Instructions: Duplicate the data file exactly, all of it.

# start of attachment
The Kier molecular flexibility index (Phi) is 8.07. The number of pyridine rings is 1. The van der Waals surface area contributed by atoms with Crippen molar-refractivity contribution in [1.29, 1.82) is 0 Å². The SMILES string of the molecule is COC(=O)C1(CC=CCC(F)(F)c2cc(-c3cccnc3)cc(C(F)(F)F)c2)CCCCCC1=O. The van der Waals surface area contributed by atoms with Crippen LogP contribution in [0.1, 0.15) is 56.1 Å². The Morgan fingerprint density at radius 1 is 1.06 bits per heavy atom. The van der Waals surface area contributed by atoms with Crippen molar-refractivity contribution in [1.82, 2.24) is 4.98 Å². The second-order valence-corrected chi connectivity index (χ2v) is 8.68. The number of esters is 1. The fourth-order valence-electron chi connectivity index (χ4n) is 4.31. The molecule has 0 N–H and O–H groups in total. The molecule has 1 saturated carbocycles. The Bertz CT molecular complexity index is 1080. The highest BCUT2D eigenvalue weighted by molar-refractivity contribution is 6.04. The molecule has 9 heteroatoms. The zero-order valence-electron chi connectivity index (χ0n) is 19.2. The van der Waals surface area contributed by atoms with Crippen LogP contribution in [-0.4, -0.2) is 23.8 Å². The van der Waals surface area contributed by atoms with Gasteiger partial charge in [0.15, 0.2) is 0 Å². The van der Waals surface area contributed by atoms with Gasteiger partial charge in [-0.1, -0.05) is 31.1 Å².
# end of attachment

The Kier molecular flexibility index (Phi) is 8.07. The number of pyridine rings is 1. The van der Waals surface area contributed by atoms with Crippen molar-refractivity contribution in [1.29, 1.82) is 0 Å². The SMILES string of the molecule is COC(=O)C1(CC=CCC(F)(F)c2cc(-c3cccnc3)cc(C(F)(F)F)c2)CCCCCC1=O. The van der Waals surface area contributed by atoms with Crippen LogP contribution in [0.1, 0.15) is 56.1 Å². The Morgan fingerprint density at radius 1 is 1.06 bits per heavy atom. The van der Waals surface area contributed by atoms with Crippen molar-refractivity contribution in [1.82, 2.24) is 4.98 Å². The second-order valence-corrected chi connectivity index (χ2v) is 8.68. The number of esters is 1. The fourth-order valence-electron chi connectivity index (χ4n) is 4.31. The molecule has 0 N–H and O–H groups in total. The molecule has 1 saturated carbocycles. The Bertz CT molecular complexity index is 1080. The highest BCUT2D eigenvalue weighted by molar-refractivity contribution is 6.04. The molecule has 9 heteroatoms. The zero-order valence-electron chi connectivity index (χ0n) is 19.2. The van der Waals surface area contributed by atoms with Crippen LogP contribution in [-0.4, -0.2) is 23.8 Å². The van der Waals surface area contributed by atoms with Gasteiger partial charge in [0.15, 0.2) is 0 Å². The van der Waals surface area contributed by atoms with Gasteiger partial charge in [-0.1, -0.05) is 31.1 Å².